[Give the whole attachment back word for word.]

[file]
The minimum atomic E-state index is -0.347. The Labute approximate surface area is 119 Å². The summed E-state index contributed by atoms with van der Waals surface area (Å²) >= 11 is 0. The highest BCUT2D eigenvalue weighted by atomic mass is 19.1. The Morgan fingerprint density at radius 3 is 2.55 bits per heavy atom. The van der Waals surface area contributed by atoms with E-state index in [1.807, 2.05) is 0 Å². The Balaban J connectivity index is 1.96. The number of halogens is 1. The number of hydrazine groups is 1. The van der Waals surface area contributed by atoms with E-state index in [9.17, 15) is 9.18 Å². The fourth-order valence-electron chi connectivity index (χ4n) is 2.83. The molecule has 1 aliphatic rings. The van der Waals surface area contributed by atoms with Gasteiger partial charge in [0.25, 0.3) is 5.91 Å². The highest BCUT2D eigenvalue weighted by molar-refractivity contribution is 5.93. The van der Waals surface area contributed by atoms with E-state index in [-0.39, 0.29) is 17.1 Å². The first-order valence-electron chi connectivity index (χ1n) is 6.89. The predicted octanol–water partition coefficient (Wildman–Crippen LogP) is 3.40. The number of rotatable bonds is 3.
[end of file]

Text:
The minimum atomic E-state index is -0.347. The Labute approximate surface area is 119 Å². The summed E-state index contributed by atoms with van der Waals surface area (Å²) >= 11 is 0. The highest BCUT2D eigenvalue weighted by atomic mass is 19.1. The Morgan fingerprint density at radius 3 is 2.55 bits per heavy atom. The van der Waals surface area contributed by atoms with E-state index in [1.807, 2.05) is 0 Å². The Balaban J connectivity index is 1.96. The number of halogens is 1. The number of hydrazine groups is 1. The van der Waals surface area contributed by atoms with E-state index in [9.17, 15) is 9.18 Å². The fourth-order valence-electron chi connectivity index (χ4n) is 2.83. The molecule has 1 aliphatic rings. The van der Waals surface area contributed by atoms with Gasteiger partial charge in [0.25, 0.3) is 5.91 Å². The highest BCUT2D eigenvalue weighted by molar-refractivity contribution is 5.93. The van der Waals surface area contributed by atoms with E-state index in [-0.39, 0.29) is 17.1 Å². The first-order valence-electron chi connectivity index (χ1n) is 6.89. The predicted octanol–water partition coefficient (Wildman–Crippen LogP) is 3.40. The number of rotatable bonds is 3.